St. Dyfrig (Latin: Dubricius), Bishop of Ergyng
St. Dyfrig was the son of the unmarried Princess Efrddyl, daughter of King Peibio Clafrog (the Leprous) of Ergyng. The King was furious when he discovered his daughter was pregnant, some say because he was the father of her child, and he tried to destroy her by casting her into the River. He failed and Dyfrig was born at Chilstone (Child’s Stone) in the parish of Madley (Herefords), traditionally in the mid-6th century.
When the baby Dyfrig kissed his grandfather, he cured him of his leprosy and the King Peibio quickly grew to love him. He gave him the whole area around Madley called Ynys Efrddyl.
Here, Dyfrig, who had grown up a Christian, founded a monastery at Hennllann (Hentland) where he entered the religious life. After seven years, he founded a second establishment at Moccas and, at these two places, he became the tutor of many saints: Teilo, Samson, Ufelfyw, Merchwyn, Elwredd, Gwnwyn, Cynwal, Arthfoddw, Cynnwr, Arwystl, Inabwy, Cynfran, Gwrfan, Elhaern, Iddneu, Gwrddogwy, Gwernabwy, Ieuan, Aeddan and Cynfarch amongst them. Dyfrig became Bishop of Ergyng, probably from Caer-Ergyng (Weston-under-Penyard) and then Bishop of the whole of Glywysing & Gwent. Later, he was supposedly, raised to be Archbishop of Wales by St. Germanus, with his base at Caerleon. In this capacity, he is said have consecrated St. Deiniol as Bishop of Bangor Fawr and to have crowned the High-King Arthur at Caer Fudi (variously thought to be Silchester or Woodchester).
Dyfrig was a great friend of St. Illtud and supported him in the foundation of Llanilltud Fawr Abbey (Llantwit Major) which he often visited. He would always spend lent on Ynys Byr (Caldy Island) nearby and consecrated St. Samson as Bishop of Dol there in AD 521. He also liked to call upon St. Cadog at Llancarfan and had a small cell built a mile away where the Fynnon Ddyfrig still survives.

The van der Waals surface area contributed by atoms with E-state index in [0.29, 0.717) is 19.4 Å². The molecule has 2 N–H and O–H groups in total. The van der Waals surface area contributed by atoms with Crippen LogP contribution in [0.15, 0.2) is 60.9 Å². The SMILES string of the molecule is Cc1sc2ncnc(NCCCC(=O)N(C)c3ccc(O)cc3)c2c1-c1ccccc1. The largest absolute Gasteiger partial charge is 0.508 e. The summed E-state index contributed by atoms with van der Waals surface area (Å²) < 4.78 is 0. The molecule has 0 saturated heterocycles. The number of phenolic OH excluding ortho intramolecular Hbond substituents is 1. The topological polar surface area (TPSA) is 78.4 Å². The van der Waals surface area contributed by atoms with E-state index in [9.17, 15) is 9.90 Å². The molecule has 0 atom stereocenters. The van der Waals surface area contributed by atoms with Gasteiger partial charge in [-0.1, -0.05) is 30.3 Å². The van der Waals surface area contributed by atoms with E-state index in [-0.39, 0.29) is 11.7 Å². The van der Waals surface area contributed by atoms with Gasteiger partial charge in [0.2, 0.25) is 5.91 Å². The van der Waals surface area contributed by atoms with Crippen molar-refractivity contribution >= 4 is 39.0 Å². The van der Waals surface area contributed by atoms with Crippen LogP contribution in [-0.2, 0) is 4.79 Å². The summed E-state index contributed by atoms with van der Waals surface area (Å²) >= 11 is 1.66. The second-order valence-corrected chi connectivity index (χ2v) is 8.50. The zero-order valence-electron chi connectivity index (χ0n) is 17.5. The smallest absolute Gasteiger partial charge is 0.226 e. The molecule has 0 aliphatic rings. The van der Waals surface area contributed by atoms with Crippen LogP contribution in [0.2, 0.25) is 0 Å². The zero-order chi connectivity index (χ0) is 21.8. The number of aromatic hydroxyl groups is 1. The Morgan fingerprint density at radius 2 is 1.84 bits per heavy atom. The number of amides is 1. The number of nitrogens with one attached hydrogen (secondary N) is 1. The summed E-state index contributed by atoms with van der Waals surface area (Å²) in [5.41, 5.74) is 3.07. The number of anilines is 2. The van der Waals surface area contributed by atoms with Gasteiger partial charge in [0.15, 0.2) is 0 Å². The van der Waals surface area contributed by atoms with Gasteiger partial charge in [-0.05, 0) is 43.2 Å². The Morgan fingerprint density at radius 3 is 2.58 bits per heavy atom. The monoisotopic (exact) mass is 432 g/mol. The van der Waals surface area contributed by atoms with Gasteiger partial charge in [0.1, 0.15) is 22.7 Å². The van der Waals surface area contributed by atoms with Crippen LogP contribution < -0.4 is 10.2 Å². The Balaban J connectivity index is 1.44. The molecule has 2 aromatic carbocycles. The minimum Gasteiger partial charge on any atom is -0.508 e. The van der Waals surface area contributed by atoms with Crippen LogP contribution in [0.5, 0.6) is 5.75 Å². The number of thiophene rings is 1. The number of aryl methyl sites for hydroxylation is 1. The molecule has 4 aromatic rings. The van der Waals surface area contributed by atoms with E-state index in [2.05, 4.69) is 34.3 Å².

In AD 545, Archbishop Dyfrig attended the Synod of Llandewi Brefi in order to condemn the Pelagian Heresy and, with St. Deiniol, persuaded St. Dewi to also attend. The latter spoke so eloquently that Dyfrig resigned his Archiepiscopate in Dewi’s favour. Dewi moved the Archiepiscopal See to Mynyw (St. Davids) while Dyfrig retired to the Abbey on Ynys Enlli (Bardsey). He was not there long before he died (on 14th November) and was buried within the monastic confines. His body was later translated to Llandaff Cathedral, in 1120, where his shrine can still be seen today.
Dyfrig is amongst the most important of early Welsh saints, despite the fact that the area in which he was active is now part of the English county of Herefordshire. Most details of his life appear only in the unreliableBook of Llandaff (early 12th century) where a number of forged charters bearing his name can also be found; but he was certainly an historical character and important religious figure as referenced in the 7th century Breton Life of St. Samson. Most difficult to tie down is the exact period of his episcopate. Traditionally this was in the late 6th century, his death occurring in AD 612. However, it is generally agreed that this is much too late and a death date of AD 550 or even earlier, perhaps AD 532, is now favoured. Bartrum suggested Dyfrig was born around AD 465, though this would preclude his traditional family relationships.